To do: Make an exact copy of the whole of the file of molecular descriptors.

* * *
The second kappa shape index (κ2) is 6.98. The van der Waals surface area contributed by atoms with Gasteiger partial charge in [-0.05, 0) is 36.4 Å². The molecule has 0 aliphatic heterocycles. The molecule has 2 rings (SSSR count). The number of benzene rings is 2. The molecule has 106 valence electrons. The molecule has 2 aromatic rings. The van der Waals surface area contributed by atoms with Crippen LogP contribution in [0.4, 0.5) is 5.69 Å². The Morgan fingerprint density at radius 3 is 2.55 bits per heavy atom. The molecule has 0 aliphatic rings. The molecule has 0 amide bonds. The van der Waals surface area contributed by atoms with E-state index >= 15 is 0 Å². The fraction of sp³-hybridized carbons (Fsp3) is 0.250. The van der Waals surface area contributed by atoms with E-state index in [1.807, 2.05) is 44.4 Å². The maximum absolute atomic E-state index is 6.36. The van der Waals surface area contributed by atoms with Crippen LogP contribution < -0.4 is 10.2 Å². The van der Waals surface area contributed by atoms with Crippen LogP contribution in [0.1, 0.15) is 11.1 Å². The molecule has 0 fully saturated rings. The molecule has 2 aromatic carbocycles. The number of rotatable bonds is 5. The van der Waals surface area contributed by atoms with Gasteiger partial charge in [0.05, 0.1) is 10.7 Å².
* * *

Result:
The second kappa shape index (κ2) is 6.98. The van der Waals surface area contributed by atoms with Gasteiger partial charge in [-0.05, 0) is 36.4 Å². The molecule has 0 aliphatic heterocycles. The molecule has 2 rings (SSSR count). The number of benzene rings is 2. The molecule has 106 valence electrons. The molecule has 2 aromatic rings. The van der Waals surface area contributed by atoms with Crippen LogP contribution in [0.4, 0.5) is 5.69 Å². The Morgan fingerprint density at radius 3 is 2.55 bits per heavy atom. The molecule has 0 aliphatic rings. The molecule has 0 amide bonds. The van der Waals surface area contributed by atoms with E-state index >= 15 is 0 Å². The fraction of sp³-hybridized carbons (Fsp3) is 0.250. The van der Waals surface area contributed by atoms with E-state index in [1.807, 2.05) is 44.4 Å². The maximum absolute atomic E-state index is 6.36. The van der Waals surface area contributed by atoms with Crippen LogP contribution < -0.4 is 10.2 Å². The van der Waals surface area contributed by atoms with Crippen LogP contribution in [0.1, 0.15) is 11.1 Å². The molecule has 0 fully saturated rings. The molecule has 2 aromatic carbocycles. The number of rotatable bonds is 5. The van der Waals surface area contributed by atoms with Gasteiger partial charge in [0.05, 0.1) is 10.7 Å².